Q&A with graduate student Jason Wu

Head shot of Jason Wu

Jason Wu is a graduate student from Newton, MA, pursuing his doctorate in the research groups of chemistry Prof. Nick Jackson and chemical and biomolecular engineering Prof. Charles Schroeder. He received a B.S. in chemistry and B.A. in computer science from Boston College, and in his first year as a graduate student at Illinois, he was selected a 2024 National Science Foundation Graduate Research Fellow.

What does this NSF Fellowship mean to you?

I am honored to be selected as an NSF Fellow because it marks an important milestone in my journey to becoming the scientist I am today. When I first began my undergraduate research as a traditional synthetic organic chemist, I quickly realized that it was not the right area for me. Through networking with other chemists and exploring more about other areas of chemistry, my interest evolved as I learned about how Computer Science (another undergraduate study I pursued) was being integrated in the world of chemistry. Deciding to apply to graduate school as a physical chemistry student to explore my interdisciplinary interests was a risk due to the little experience I had in the area. However, I consider the NSF fellowship as a positive affirmation to the decision I have made in pursuing the novel research on the interface of chemistry and computer science.

Tell us about the interdisciplinary research you are involved in at Illinois.

Our broad research goal is to achieve the automated synthesis of sequence defined oligomers. Similar to how proteins and DNA can be synthesized iteratively, we aim to iteratively synthesize oligomers. This research involves the integration of various disciplines including, but not limited to, organic synthesis, computational chemistry, and materials science. More specifically, this research aims to develop novel organic photovoltaic materials for harvesting renewable energy.

How did you discover your passion for chemistry?

My passion in chemistry can be attributed to the key individuals who have guided my journey. This journey began with my mother, a chemist, and my father, a computer scientist, who instilled and encouraged my curiosity in science. This general interest formalized into chemistry in high school when I took AP chemistry with my all-time favorite teacher, Dave Bennett. I came into Boston College as a Chemistry major and was fortunate quickly be accepted into Professor Shih-Yuan Liu’s research group. Of course, there are countless others who have invested their time in me to cultivate and grow my interest in Chemistry so I have all of them to thank for discovering my passion for chemistry.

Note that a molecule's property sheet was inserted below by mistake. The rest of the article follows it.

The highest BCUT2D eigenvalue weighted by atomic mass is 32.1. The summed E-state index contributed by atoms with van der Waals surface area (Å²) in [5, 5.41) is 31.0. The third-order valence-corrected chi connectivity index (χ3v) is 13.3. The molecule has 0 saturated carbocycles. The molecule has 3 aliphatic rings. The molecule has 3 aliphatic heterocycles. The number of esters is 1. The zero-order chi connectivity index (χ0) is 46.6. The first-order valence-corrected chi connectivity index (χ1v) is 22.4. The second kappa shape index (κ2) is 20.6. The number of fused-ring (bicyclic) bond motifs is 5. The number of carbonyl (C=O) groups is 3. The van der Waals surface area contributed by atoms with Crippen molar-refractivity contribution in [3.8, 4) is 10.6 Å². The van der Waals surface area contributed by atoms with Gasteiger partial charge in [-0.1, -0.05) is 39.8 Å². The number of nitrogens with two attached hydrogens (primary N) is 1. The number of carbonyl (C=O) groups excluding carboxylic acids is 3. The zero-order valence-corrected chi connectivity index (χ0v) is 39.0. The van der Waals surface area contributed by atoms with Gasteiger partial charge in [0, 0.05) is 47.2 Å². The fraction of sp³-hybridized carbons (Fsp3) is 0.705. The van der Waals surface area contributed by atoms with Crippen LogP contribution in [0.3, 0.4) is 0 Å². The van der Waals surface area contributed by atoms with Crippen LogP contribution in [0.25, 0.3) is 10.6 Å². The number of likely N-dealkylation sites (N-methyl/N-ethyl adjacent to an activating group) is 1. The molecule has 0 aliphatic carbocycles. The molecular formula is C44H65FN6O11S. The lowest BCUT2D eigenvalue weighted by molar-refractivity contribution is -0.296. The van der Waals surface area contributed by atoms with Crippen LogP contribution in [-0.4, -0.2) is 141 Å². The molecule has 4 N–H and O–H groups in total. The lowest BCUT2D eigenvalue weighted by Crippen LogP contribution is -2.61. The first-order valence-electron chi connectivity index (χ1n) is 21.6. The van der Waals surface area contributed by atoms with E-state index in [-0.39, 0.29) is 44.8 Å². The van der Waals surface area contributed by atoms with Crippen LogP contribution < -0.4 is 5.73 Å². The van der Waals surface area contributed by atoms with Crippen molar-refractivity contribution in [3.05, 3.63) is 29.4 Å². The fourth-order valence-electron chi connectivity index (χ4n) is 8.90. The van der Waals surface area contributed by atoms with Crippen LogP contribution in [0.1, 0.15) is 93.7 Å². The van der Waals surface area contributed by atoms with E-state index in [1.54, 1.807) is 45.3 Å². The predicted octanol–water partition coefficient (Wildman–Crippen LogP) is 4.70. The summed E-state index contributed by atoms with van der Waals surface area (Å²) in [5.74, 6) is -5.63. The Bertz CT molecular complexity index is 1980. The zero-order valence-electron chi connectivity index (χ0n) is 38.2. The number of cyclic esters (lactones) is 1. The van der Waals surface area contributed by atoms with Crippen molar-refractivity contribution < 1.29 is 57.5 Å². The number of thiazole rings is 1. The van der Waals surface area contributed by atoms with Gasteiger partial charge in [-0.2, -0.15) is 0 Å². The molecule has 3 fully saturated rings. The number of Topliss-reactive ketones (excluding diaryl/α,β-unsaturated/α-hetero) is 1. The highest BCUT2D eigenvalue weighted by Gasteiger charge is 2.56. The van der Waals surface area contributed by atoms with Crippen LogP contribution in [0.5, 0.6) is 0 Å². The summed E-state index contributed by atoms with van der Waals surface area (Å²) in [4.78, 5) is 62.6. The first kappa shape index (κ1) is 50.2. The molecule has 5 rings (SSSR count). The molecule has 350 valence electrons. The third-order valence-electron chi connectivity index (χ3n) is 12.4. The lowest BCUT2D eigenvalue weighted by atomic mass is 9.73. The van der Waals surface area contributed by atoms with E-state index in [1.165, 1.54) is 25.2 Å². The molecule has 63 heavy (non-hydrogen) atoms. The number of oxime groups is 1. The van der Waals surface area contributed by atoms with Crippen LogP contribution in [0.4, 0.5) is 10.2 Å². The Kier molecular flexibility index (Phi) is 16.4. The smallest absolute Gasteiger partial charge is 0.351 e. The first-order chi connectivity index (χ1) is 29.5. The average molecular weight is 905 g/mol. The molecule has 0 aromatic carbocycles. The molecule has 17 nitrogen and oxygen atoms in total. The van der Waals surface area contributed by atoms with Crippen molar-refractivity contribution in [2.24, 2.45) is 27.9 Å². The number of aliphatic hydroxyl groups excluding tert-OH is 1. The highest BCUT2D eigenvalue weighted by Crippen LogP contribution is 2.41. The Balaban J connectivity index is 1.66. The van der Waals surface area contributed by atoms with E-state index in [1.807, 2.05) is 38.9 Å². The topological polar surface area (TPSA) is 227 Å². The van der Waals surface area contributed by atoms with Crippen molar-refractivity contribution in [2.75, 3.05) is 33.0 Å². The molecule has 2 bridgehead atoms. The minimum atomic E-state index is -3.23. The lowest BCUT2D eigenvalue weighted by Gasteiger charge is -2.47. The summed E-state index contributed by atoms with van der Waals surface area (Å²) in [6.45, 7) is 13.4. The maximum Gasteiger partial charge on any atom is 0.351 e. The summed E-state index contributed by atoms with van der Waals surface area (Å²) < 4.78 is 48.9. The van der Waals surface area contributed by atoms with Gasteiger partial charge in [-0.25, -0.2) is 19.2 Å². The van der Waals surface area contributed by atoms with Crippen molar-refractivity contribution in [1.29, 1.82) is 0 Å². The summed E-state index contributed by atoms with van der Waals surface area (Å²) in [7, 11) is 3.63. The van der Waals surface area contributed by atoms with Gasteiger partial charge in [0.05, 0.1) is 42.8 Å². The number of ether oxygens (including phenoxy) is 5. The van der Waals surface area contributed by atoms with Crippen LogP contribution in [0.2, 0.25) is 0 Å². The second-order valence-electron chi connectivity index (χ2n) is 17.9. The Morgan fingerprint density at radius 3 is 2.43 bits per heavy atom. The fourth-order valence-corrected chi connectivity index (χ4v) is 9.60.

Why are you a member of the graduate student organization, the Younger Chemist Committee (YCC)?

YCC is important to me because it not only provides me with the opportunity to connect with others who have the same level of passion in chemistry, but also provides me the opportunity to do what so many others have done for me – cultivate others’ interest in chemistry.

What are your aspirations after your PhD?

My pursuit in a career in chemistry stems from my belief that chemistry can truly help improve the health and quality of life in our world. I aspire to work as a computational chemist in the pharmaceutical industry and hope that my growing expertise in both synthetic organic chemistry and machine learning can further contribute to this greater mission.

What has been the highlight of graduate school so far?

The highlight of graduate school so far has been having the opportunity to build new relationships with others interested in chemistry. From having lunch with the Jackson group, discussing research problems with my mentor, to hanging out with other first years, I am grateful to have found such a supportive community.

Favorite way to take a break?

Having board game or movie nights with the other first-year chemistry students I have become friends with.

Favorite hobbies or activities?

I enjoy exercising, specifically rock climbing, running, and golf. I also like trying new cooking and baking recipes.